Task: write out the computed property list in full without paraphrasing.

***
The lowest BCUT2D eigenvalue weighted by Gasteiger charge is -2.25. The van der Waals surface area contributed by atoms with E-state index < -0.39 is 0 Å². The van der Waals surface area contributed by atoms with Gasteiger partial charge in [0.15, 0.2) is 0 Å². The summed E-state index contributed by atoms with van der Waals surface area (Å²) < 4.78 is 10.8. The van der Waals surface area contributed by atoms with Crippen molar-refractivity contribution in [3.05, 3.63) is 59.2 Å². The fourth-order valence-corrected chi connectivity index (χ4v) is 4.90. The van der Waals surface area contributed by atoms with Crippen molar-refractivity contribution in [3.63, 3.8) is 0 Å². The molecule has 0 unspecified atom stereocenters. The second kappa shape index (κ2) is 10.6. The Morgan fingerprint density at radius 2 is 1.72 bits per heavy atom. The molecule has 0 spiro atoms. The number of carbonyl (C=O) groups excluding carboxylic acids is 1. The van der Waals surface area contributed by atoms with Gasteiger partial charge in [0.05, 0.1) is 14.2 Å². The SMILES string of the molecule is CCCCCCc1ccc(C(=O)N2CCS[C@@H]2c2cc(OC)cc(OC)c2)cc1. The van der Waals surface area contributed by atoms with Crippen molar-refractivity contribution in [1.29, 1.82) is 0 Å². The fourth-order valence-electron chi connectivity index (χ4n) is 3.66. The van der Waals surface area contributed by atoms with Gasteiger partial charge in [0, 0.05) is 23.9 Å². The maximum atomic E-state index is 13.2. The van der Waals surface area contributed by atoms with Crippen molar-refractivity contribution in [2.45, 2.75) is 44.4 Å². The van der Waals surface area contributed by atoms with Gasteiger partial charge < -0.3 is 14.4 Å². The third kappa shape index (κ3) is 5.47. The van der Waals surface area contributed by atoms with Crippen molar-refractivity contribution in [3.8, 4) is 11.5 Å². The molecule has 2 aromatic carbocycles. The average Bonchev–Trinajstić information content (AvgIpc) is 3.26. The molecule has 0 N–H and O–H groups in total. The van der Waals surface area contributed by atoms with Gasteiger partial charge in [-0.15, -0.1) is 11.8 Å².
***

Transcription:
The lowest BCUT2D eigenvalue weighted by Gasteiger charge is -2.25. The van der Waals surface area contributed by atoms with E-state index < -0.39 is 0 Å². The van der Waals surface area contributed by atoms with Gasteiger partial charge in [0.15, 0.2) is 0 Å². The summed E-state index contributed by atoms with van der Waals surface area (Å²) < 4.78 is 10.8. The van der Waals surface area contributed by atoms with Crippen molar-refractivity contribution in [3.05, 3.63) is 59.2 Å². The fourth-order valence-corrected chi connectivity index (χ4v) is 4.90. The van der Waals surface area contributed by atoms with Crippen molar-refractivity contribution in [3.63, 3.8) is 0 Å². The molecule has 0 unspecified atom stereocenters. The second kappa shape index (κ2) is 10.6. The Morgan fingerprint density at radius 2 is 1.72 bits per heavy atom. The molecule has 0 spiro atoms. The number of carbonyl (C=O) groups excluding carboxylic acids is 1. The van der Waals surface area contributed by atoms with Gasteiger partial charge in [0.05, 0.1) is 14.2 Å². The SMILES string of the molecule is CCCCCCc1ccc(C(=O)N2CCS[C@@H]2c2cc(OC)cc(OC)c2)cc1. The van der Waals surface area contributed by atoms with Crippen molar-refractivity contribution in [1.29, 1.82) is 0 Å². The fourth-order valence-electron chi connectivity index (χ4n) is 3.66. The van der Waals surface area contributed by atoms with Gasteiger partial charge in [0, 0.05) is 23.9 Å². The maximum atomic E-state index is 13.2. The van der Waals surface area contributed by atoms with Crippen molar-refractivity contribution in [2.45, 2.75) is 44.4 Å². The van der Waals surface area contributed by atoms with Gasteiger partial charge < -0.3 is 14.4 Å². The third kappa shape index (κ3) is 5.47. The van der Waals surface area contributed by atoms with Crippen molar-refractivity contribution in [3.8, 4) is 11.5 Å². The molecule has 2 aromatic carbocycles. The average Bonchev–Trinajstić information content (AvgIpc) is 3.26. The molecule has 0 N–H and O–H groups in total. The van der Waals surface area contributed by atoms with Gasteiger partial charge in [-0.15, -0.1) is 11.8 Å².